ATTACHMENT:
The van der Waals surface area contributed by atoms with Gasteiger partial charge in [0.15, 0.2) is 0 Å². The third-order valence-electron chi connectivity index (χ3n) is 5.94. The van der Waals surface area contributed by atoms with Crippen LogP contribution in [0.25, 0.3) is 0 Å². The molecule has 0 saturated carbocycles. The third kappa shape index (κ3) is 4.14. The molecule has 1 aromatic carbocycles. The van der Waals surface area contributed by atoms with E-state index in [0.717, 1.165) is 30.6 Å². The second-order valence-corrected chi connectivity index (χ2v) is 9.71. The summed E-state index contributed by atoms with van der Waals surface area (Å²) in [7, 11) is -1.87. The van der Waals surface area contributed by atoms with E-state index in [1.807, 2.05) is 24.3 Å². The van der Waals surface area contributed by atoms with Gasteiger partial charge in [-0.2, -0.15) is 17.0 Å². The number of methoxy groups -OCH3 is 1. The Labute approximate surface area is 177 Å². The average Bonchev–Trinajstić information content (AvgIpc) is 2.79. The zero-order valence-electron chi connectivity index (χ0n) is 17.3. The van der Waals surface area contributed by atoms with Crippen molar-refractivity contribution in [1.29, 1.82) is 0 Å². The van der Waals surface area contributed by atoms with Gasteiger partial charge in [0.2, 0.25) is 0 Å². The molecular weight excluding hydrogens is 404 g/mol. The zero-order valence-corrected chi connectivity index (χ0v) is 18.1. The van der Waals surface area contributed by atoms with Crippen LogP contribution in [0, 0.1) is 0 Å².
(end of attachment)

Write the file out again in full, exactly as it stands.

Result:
The van der Waals surface area contributed by atoms with Gasteiger partial charge in [0.15, 0.2) is 0 Å². The third-order valence-electron chi connectivity index (χ3n) is 5.94. The van der Waals surface area contributed by atoms with Crippen LogP contribution in [0.25, 0.3) is 0 Å². The molecule has 0 saturated carbocycles. The third kappa shape index (κ3) is 4.14. The molecule has 1 aromatic carbocycles. The van der Waals surface area contributed by atoms with E-state index in [0.717, 1.165) is 30.6 Å². The second-order valence-corrected chi connectivity index (χ2v) is 9.71. The summed E-state index contributed by atoms with van der Waals surface area (Å²) in [7, 11) is -1.87. The van der Waals surface area contributed by atoms with E-state index in [1.807, 2.05) is 24.3 Å². The van der Waals surface area contributed by atoms with Gasteiger partial charge in [-0.2, -0.15) is 17.0 Å². The number of methoxy groups -OCH3 is 1. The Labute approximate surface area is 177 Å². The average Bonchev–Trinajstić information content (AvgIpc) is 2.79. The zero-order valence-electron chi connectivity index (χ0n) is 17.3. The van der Waals surface area contributed by atoms with Crippen molar-refractivity contribution in [1.29, 1.82) is 0 Å². The van der Waals surface area contributed by atoms with Gasteiger partial charge in [0.2, 0.25) is 0 Å². The molecular weight excluding hydrogens is 404 g/mol. The zero-order valence-corrected chi connectivity index (χ0v) is 18.1. The van der Waals surface area contributed by atoms with Crippen LogP contribution in [0, 0.1) is 0 Å².